The new media landscape is more complex than ever before. In an era where you are how you are found, luxury brand marketers really need to take stock of how their brand is being presented to consumers. While search engine marketing may not seem like the most luxurious practice, one things is certain—findability is luxury.


3 Comments so far
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Do you really think that Prada would be upset by where “Prada sunglasses” searches end up? Those corny retailers may well be what the Prada brand is at the boots-on-the-ground level, even if they maintain a different brand image at the top level. If those stores sell mountains of Prada sunglasses, Prada might be happy that their objectives are being achieved.

Prada is only one of the many luxury brands that maintains several marketing strategies in parallel. For every $150 shirt Ralph Lauren sells, they probably sell ten $20 t-shirts. This may be apocryphal, but I once heard that, for a while, Porsche made more money from their trendy sunglasses business than they did selling cars.

To put it differently, luxury brands that make a huge percentage of their money in downmarket mass-culture products have more complex marketing and brand strategies than simply maintaining a minimum level of class and luxury perception of the brand. They need to simultaneously maintain the aspiration and desirability of the brand while communicating to customers that they can get the products cheap cheap cheap, right at the strip mall, or online, without having to travel to a Prada boutique in New York or shopping in an exclusive department store.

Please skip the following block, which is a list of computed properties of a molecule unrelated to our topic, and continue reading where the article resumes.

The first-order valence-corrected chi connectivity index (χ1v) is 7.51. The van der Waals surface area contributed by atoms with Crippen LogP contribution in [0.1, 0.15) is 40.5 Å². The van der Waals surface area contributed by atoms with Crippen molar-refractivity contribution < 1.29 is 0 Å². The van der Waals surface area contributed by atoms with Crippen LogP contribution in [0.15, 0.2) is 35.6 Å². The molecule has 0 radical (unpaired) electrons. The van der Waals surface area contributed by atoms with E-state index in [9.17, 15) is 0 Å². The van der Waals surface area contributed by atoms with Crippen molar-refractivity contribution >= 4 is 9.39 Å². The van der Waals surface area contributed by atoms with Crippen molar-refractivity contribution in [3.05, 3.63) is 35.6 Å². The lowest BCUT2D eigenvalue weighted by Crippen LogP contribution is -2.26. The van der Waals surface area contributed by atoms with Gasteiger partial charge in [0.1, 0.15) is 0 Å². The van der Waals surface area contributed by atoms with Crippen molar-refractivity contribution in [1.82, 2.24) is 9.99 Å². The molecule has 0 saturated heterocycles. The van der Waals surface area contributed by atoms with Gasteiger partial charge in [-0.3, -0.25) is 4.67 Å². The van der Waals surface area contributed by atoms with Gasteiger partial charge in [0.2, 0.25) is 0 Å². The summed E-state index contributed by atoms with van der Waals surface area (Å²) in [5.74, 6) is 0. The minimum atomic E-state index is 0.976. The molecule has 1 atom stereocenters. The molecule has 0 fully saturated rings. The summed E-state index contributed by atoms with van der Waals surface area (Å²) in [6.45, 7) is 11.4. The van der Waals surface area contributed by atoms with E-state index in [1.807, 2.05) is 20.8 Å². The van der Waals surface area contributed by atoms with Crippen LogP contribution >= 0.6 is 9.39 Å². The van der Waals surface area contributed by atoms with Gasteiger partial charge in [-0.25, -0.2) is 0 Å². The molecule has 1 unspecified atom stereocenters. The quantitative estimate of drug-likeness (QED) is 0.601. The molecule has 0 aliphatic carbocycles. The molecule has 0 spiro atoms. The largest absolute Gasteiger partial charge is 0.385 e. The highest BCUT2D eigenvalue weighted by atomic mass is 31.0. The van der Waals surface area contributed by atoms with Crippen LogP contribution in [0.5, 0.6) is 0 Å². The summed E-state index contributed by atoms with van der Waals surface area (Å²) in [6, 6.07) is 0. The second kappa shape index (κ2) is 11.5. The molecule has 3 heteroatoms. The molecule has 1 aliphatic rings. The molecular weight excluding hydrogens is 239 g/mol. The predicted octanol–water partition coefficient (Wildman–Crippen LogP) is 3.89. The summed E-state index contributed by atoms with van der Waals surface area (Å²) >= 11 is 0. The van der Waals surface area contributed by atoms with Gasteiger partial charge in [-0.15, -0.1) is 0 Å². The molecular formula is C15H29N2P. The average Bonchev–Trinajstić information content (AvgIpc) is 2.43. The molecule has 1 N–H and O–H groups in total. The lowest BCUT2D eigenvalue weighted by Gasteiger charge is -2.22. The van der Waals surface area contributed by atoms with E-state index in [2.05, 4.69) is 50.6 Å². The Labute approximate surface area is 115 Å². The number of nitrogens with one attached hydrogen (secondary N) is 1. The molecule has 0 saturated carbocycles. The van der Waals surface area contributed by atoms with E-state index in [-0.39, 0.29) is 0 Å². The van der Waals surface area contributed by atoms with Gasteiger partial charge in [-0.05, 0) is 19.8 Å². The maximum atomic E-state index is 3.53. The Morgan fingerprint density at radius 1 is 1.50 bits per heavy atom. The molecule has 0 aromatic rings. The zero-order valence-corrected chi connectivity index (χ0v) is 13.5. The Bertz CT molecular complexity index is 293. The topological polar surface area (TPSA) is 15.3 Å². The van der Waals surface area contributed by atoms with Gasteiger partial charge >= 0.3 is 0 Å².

For some luxury brands, perhaps their high-end couture and luxury product lines are really just advertising for their more lucrative downmarket sunglasses, t-shirts, perfumes, and baseball hats businesses? If you search for “Prada”, you are exploring the brand, so going to the Prada official site makes sense. If you search for “Prada sunglasses”, however, you are looking to buy and ending up at retail sites may well be a good thing.

Comment by Christopher Fahey


Great comments. I would be very interested to see what the brand managers over at Prada think. I understand what you are saying, but from my experience with luxury brands (which is pretty extensive)-association is very important. Sure-they are trying to move product, but not at the expense of tarnishing the image of their brand through an association with a low level looking site. Even if someone is looking for “prada sunglasses” they are still looking for something under the brand umbrella.


Comment by Adam Broitman

Following up on Chris’ thoughts, I also wonder about the brand being diluted by searches for competitive pricing as opposed to editorial content. Of course eBay has helped bring luxury to the masses, but how does a firm control its identity in response to now having any Joe Shmoe have access to a product/service that was once exclusive, and therefore considered luxury?

As a mkting mgr, I am watching my own company’s distribution increase, at the same price point both online and offline. And, I see the online service and response is what keeps them coming back to our site as opposed to our retailers.

Comment by NK